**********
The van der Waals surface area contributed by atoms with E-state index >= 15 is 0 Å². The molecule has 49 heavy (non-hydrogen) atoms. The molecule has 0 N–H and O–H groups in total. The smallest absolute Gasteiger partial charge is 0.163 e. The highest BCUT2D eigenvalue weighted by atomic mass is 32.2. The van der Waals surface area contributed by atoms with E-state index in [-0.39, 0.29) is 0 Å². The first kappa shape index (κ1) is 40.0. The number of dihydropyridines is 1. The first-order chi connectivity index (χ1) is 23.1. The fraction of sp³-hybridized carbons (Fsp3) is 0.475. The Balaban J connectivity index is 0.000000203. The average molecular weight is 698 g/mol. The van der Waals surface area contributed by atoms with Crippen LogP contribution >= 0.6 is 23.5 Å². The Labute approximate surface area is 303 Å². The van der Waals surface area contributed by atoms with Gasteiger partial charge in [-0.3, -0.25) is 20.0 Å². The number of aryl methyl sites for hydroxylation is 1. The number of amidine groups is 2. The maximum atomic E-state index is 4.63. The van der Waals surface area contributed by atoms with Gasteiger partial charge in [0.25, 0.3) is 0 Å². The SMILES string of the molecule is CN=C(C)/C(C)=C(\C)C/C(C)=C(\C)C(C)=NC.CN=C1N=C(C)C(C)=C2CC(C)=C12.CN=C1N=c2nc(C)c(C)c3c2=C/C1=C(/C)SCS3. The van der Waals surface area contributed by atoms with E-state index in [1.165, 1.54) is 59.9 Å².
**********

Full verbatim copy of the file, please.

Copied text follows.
The van der Waals surface area contributed by atoms with E-state index >= 15 is 0 Å². The molecule has 49 heavy (non-hydrogen) atoms. The molecule has 0 N–H and O–H groups in total. The smallest absolute Gasteiger partial charge is 0.163 e. The highest BCUT2D eigenvalue weighted by atomic mass is 32.2. The van der Waals surface area contributed by atoms with E-state index in [-0.39, 0.29) is 0 Å². The first kappa shape index (κ1) is 40.0. The number of dihydropyridines is 1. The first-order chi connectivity index (χ1) is 23.1. The fraction of sp³-hybridized carbons (Fsp3) is 0.475. The Balaban J connectivity index is 0.000000203. The average molecular weight is 698 g/mol. The van der Waals surface area contributed by atoms with Crippen LogP contribution >= 0.6 is 23.5 Å². The Labute approximate surface area is 303 Å². The van der Waals surface area contributed by atoms with Gasteiger partial charge in [-0.3, -0.25) is 20.0 Å². The number of aryl methyl sites for hydroxylation is 1. The number of amidine groups is 2. The maximum atomic E-state index is 4.63. The van der Waals surface area contributed by atoms with Gasteiger partial charge in [0.25, 0.3) is 0 Å². The SMILES string of the molecule is CN=C(C)/C(C)=C(\C)C/C(C)=C(\C)C(C)=NC.CN=C1N=C(C)C(C)=C2CC(C)=C12.CN=C1N=c2nc(C)c(C)c3c2=C/C1=C(/C)SCS3. The van der Waals surface area contributed by atoms with E-state index in [1.165, 1.54) is 59.9 Å².